Unquoted shares could follow residential property and other more esoteric assets, and become effectively banned from self-invested personal pensions (SIPPs) in the Budget next week, warns A J Bell group.
With many issues still waiting to be clarified, next week’s budget is seen by many as the time for key announcements, including rules on Inheritance Tax (IHT) and how it applies to pensions.
A J Bell Group gives the prospect of a Budget announcement on how IHT will affect pensions a 90% chance, as legislation clarifiying the issue was meant to have been released in the New Year.
It also rates the chances of other key announcements appearing in the speech on 22 March. The publication of “permitted” investments rules in Sipps, and a definition of what constitutes a residential property, have a 60% chance, while the extreme idea of postponing A-Day for another year is less likely with a 10% chance.
However the possible banning of unquoted shares in Sipps has a pretty good chance of appearing, at 60%, according to A J Bell, because of the seemingly unlimited capacity to purchase unquoted shares.
At the moment, small self-administered schemes (SSASs) can invest up to 30% of its fund in unquoted shares, while SIPPs are unable to hold any. After A-Day, as the legislation stands now, SSASs will be allowed to invest an unlimited amount of its fund into the assets, providing the company involved is not connected to the member, such as a sponsoring employer.
But if there is a connection, a SSAS can invest up to 5% of its fund into a company, and if there is more than one sponsoring employer, the 5% rule applies to each company up to a maximum of 20% of the fund.
For SIPPs however, there is no restriction on SIPPs investing in unquoted shares, whether or not the company is connected to the member, which according to A J Bell is quite a leap of faith for her Majesty’s Revenue and Customs (HMRC).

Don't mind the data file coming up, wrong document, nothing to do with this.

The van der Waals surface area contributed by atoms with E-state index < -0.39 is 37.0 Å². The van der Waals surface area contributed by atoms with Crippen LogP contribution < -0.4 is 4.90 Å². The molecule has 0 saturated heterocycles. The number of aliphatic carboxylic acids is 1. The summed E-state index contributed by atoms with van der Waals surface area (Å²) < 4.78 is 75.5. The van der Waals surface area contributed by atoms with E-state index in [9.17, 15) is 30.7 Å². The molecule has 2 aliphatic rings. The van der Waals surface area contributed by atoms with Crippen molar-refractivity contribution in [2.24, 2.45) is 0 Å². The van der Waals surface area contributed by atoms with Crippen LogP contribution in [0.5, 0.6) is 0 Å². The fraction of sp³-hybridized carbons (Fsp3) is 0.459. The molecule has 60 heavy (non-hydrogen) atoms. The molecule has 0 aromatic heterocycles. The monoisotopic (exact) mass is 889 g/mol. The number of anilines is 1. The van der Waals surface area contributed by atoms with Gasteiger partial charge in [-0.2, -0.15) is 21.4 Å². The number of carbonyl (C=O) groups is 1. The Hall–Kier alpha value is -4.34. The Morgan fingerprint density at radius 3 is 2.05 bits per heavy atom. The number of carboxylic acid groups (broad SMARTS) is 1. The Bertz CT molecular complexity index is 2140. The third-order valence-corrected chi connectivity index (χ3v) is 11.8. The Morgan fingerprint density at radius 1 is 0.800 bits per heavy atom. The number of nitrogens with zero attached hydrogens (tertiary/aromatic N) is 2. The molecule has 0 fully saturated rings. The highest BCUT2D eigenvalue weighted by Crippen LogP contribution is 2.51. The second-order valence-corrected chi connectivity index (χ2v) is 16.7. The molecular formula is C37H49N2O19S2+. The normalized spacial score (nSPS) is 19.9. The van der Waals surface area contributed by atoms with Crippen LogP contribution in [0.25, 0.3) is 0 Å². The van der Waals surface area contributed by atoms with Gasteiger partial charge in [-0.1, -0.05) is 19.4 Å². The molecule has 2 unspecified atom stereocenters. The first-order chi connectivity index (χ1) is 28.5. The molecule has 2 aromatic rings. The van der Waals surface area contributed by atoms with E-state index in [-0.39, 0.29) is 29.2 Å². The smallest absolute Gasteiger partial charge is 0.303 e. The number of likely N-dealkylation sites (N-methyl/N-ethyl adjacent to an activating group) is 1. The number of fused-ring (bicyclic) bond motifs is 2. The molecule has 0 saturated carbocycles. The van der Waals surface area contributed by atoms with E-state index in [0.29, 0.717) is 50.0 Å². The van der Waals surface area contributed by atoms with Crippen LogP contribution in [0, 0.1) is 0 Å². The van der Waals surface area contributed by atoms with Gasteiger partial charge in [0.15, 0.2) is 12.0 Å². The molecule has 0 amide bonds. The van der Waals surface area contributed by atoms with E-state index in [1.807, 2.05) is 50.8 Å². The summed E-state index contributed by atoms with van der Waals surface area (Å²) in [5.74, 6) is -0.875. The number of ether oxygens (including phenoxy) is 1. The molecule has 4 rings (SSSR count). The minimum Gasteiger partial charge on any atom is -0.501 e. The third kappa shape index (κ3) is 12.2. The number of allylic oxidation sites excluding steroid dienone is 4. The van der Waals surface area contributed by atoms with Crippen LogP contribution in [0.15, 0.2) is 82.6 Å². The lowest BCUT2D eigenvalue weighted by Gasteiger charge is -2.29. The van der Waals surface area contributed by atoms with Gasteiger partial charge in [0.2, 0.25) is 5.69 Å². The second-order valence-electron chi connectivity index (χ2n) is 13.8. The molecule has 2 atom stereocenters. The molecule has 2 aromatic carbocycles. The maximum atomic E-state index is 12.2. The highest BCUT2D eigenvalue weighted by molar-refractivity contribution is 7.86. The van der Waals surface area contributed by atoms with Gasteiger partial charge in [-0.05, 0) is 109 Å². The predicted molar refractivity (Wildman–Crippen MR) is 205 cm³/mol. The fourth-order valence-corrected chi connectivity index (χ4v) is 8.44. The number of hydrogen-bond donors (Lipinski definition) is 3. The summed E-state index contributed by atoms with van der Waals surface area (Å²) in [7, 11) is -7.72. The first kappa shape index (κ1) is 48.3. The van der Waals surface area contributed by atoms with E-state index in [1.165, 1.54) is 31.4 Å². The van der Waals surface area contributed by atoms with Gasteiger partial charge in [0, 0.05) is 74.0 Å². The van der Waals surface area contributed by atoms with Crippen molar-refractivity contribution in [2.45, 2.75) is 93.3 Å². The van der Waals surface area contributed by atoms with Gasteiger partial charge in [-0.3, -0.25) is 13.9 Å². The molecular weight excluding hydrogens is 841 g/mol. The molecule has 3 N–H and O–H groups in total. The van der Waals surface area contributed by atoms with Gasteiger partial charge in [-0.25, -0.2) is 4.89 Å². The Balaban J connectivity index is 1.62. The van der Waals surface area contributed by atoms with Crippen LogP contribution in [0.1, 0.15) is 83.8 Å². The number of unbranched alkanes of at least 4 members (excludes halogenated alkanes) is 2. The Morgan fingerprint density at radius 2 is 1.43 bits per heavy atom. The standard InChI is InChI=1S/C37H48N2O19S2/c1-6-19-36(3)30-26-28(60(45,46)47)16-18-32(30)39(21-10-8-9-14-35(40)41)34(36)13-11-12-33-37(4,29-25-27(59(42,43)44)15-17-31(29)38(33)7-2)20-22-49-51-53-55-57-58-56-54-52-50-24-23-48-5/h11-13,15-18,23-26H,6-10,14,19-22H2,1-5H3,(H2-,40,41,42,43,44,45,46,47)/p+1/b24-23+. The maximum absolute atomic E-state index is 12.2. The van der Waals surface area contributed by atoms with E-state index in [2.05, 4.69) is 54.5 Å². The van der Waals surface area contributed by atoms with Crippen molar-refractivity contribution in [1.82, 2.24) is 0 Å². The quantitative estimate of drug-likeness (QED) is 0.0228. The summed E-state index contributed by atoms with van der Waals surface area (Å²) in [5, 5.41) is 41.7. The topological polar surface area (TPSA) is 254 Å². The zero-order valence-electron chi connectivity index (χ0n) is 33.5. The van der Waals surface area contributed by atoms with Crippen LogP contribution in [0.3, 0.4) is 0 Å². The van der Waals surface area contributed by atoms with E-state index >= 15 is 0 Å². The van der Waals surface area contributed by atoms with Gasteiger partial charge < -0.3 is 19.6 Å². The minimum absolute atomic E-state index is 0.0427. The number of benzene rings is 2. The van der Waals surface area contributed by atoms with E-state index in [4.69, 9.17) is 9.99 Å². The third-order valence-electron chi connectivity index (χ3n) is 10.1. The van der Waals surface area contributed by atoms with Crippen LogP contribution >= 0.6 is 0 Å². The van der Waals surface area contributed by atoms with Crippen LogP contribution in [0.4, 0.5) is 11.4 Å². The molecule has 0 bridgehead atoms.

Andy Bell, managing director of the A J Bell group, suggests there are reasons why this could be a problem depending on the motivation behind the investment. Buying shares in third-party companies purely for reasons of maximising investment is not really much of a problem, issues arise when the company is connected to the member.
There are two main ways the unlimited use of SIPP funds could be turned to the advantage of the member. One is by buying shares in its own company either for re-investment or to solve a liquidity problem, and the second is by selling personal shares in accompany to a SIPP, which is similar to the first one, but instead of giving money to the company it is giving it directly to the member.
As a result, Bell believes HMRC will either outlaw investment in SIPPs in unquoted shares completely, or they will follow the SSAS model and restrict it to 5% of the fund value.
In a paper outlining the issues surrounding unquoted shares as investments, Bell says despite his fairly negative views on the issue, “there are aspects of investing in unquoted shares that do not sit comfortably with a tax privileged regime, although there are other aspects which do. My hope is if we approach this issue sensibly, then investment in unquoted shares will remain an integral part of the new pensions regime for many years to come.”
Maureen Duckworth, pensions technical manager, at Scottish Life, agrees the issue is likely to come up in the Budget and that something will be put in to remove the ability now that it’s dawned on everyone there is no restrictions for SIPPs.
She adds: “I think they will put something in the Budget to remove it completely. Although putting a limit on it is an alternative, and would keep it on an even keel with SSASs if you are a controlling director. But it’s difficult to see how they could do it without re-introducing the connected person’s rule, as it would have the same effect if a family member did it instead of the individual. As the rule is only being removed after A-Day, the last thing we want is for it to be raising it’s head again.”
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